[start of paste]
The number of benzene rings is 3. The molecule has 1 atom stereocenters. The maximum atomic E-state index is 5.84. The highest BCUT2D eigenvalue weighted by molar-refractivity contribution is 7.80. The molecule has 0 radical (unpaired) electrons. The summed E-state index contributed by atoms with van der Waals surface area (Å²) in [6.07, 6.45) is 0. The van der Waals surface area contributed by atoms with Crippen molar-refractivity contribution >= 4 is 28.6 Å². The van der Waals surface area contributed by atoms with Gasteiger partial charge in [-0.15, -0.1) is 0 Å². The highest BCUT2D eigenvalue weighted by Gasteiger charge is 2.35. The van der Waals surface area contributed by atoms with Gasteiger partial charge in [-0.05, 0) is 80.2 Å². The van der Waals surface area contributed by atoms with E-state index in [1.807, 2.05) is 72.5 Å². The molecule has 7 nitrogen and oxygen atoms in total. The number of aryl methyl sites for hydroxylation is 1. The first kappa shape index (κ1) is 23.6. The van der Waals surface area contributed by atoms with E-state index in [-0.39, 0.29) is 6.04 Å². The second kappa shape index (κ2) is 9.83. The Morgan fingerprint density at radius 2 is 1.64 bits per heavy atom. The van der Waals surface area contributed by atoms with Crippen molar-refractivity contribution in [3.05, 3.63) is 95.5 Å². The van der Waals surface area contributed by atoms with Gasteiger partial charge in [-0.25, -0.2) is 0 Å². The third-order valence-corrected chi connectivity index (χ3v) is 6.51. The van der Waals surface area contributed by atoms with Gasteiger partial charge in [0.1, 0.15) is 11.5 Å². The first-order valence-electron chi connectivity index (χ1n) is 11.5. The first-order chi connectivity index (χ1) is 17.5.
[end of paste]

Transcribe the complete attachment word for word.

The number of benzene rings is 3. The molecule has 1 atom stereocenters. The maximum atomic E-state index is 5.84. The highest BCUT2D eigenvalue weighted by molar-refractivity contribution is 7.80. The molecule has 0 radical (unpaired) electrons. The summed E-state index contributed by atoms with van der Waals surface area (Å²) in [6.07, 6.45) is 0. The van der Waals surface area contributed by atoms with Crippen molar-refractivity contribution >= 4 is 28.6 Å². The van der Waals surface area contributed by atoms with Gasteiger partial charge in [-0.15, -0.1) is 0 Å². The highest BCUT2D eigenvalue weighted by Gasteiger charge is 2.35. The van der Waals surface area contributed by atoms with Gasteiger partial charge in [-0.05, 0) is 80.2 Å². The van der Waals surface area contributed by atoms with E-state index in [1.807, 2.05) is 72.5 Å². The molecule has 7 nitrogen and oxygen atoms in total. The number of aryl methyl sites for hydroxylation is 1. The first kappa shape index (κ1) is 23.6. The van der Waals surface area contributed by atoms with E-state index in [-0.39, 0.29) is 6.04 Å². The second kappa shape index (κ2) is 9.83. The Morgan fingerprint density at radius 2 is 1.64 bits per heavy atom. The van der Waals surface area contributed by atoms with Crippen molar-refractivity contribution in [3.05, 3.63) is 95.5 Å². The van der Waals surface area contributed by atoms with Gasteiger partial charge in [-0.25, -0.2) is 0 Å². The third-order valence-corrected chi connectivity index (χ3v) is 6.51. The van der Waals surface area contributed by atoms with Gasteiger partial charge in [0.1, 0.15) is 11.5 Å². The first-order valence-electron chi connectivity index (χ1n) is 11.5. The first-order chi connectivity index (χ1) is 17.5.